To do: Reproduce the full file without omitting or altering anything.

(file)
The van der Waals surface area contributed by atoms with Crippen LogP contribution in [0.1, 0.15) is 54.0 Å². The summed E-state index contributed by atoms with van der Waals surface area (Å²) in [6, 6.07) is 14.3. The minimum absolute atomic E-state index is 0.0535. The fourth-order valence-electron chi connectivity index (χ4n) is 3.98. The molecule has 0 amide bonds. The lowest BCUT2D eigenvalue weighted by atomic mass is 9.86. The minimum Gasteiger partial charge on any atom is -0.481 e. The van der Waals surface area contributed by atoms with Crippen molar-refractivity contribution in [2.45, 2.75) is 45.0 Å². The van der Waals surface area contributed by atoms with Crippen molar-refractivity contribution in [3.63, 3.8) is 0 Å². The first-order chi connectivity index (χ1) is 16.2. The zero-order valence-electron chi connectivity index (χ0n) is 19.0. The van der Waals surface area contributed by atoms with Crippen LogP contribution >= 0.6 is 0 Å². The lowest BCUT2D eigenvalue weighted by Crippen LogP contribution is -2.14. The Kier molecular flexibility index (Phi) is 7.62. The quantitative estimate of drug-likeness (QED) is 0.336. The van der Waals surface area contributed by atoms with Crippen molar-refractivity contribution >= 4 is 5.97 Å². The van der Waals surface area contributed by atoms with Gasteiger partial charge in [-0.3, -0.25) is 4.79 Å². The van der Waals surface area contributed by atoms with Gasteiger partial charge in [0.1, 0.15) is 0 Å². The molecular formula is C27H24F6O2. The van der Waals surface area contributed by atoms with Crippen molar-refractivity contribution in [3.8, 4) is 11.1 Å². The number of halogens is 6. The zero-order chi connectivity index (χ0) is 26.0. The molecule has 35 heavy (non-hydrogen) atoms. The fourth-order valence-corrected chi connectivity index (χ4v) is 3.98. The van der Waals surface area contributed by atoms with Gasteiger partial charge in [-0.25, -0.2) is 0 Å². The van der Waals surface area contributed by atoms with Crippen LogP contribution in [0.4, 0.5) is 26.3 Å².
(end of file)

The van der Waals surface area contributed by atoms with Crippen LogP contribution in [0.1, 0.15) is 54.0 Å². The summed E-state index contributed by atoms with van der Waals surface area (Å²) in [6, 6.07) is 14.3. The minimum absolute atomic E-state index is 0.0535. The fourth-order valence-electron chi connectivity index (χ4n) is 3.98. The molecule has 0 amide bonds. The lowest BCUT2D eigenvalue weighted by atomic mass is 9.86. The minimum Gasteiger partial charge on any atom is -0.481 e. The van der Waals surface area contributed by atoms with Crippen molar-refractivity contribution in [2.45, 2.75) is 45.0 Å². The van der Waals surface area contributed by atoms with Crippen molar-refractivity contribution in [3.63, 3.8) is 0 Å². The first-order chi connectivity index (χ1) is 16.2. The zero-order valence-electron chi connectivity index (χ0n) is 19.0. The van der Waals surface area contributed by atoms with Crippen LogP contribution >= 0.6 is 0 Å². The lowest BCUT2D eigenvalue weighted by Crippen LogP contribution is -2.14. The Kier molecular flexibility index (Phi) is 7.62. The quantitative estimate of drug-likeness (QED) is 0.336. The van der Waals surface area contributed by atoms with Crippen molar-refractivity contribution >= 4 is 5.97 Å². The van der Waals surface area contributed by atoms with Gasteiger partial charge in [-0.3, -0.25) is 4.79 Å². The van der Waals surface area contributed by atoms with Gasteiger partial charge in [0.1, 0.15) is 0 Å². The molecular formula is C27H24F6O2. The van der Waals surface area contributed by atoms with Crippen molar-refractivity contribution in [3.8, 4) is 11.1 Å². The number of halogens is 6. The zero-order chi connectivity index (χ0) is 26.0. The molecule has 35 heavy (non-hydrogen) atoms. The fourth-order valence-corrected chi connectivity index (χ4v) is 3.98. The van der Waals surface area contributed by atoms with Gasteiger partial charge in [-0.25, -0.2) is 0 Å². The van der Waals surface area contributed by atoms with Crippen LogP contribution in [0.4, 0.5) is 26.3 Å².